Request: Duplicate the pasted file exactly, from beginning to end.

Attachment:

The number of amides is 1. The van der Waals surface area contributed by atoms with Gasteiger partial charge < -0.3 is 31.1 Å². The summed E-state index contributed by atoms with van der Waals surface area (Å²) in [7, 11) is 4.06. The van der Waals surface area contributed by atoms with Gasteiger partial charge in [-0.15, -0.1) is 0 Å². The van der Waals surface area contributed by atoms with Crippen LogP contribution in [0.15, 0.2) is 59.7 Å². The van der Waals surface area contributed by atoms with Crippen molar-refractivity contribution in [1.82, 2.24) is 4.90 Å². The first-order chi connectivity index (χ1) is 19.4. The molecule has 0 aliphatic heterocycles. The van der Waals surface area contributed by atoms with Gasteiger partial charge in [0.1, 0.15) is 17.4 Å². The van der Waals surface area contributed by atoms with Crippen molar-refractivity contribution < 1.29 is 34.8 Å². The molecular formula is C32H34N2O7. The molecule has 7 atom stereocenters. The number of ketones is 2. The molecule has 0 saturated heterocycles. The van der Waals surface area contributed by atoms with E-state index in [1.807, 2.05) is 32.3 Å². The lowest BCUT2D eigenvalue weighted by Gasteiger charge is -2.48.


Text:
The number of amides is 1. The van der Waals surface area contributed by atoms with Gasteiger partial charge < -0.3 is 31.1 Å². The summed E-state index contributed by atoms with van der Waals surface area (Å²) in [7, 11) is 4.06. The van der Waals surface area contributed by atoms with Gasteiger partial charge in [-0.15, -0.1) is 0 Å². The van der Waals surface area contributed by atoms with Crippen LogP contribution in [0.15, 0.2) is 59.7 Å². The van der Waals surface area contributed by atoms with Crippen molar-refractivity contribution in [1.82, 2.24) is 4.90 Å². The first-order chi connectivity index (χ1) is 19.4. The molecule has 0 aliphatic heterocycles. The van der Waals surface area contributed by atoms with Gasteiger partial charge in [0.1, 0.15) is 17.4 Å². The van der Waals surface area contributed by atoms with Crippen molar-refractivity contribution < 1.29 is 34.8 Å². The molecular formula is C32H34N2O7. The molecule has 7 atom stereocenters. The number of ketones is 2. The molecule has 0 saturated heterocycles. The van der Waals surface area contributed by atoms with E-state index in [1.807, 2.05) is 32.3 Å². The lowest BCUT2D eigenvalue weighted by Gasteiger charge is -2.48.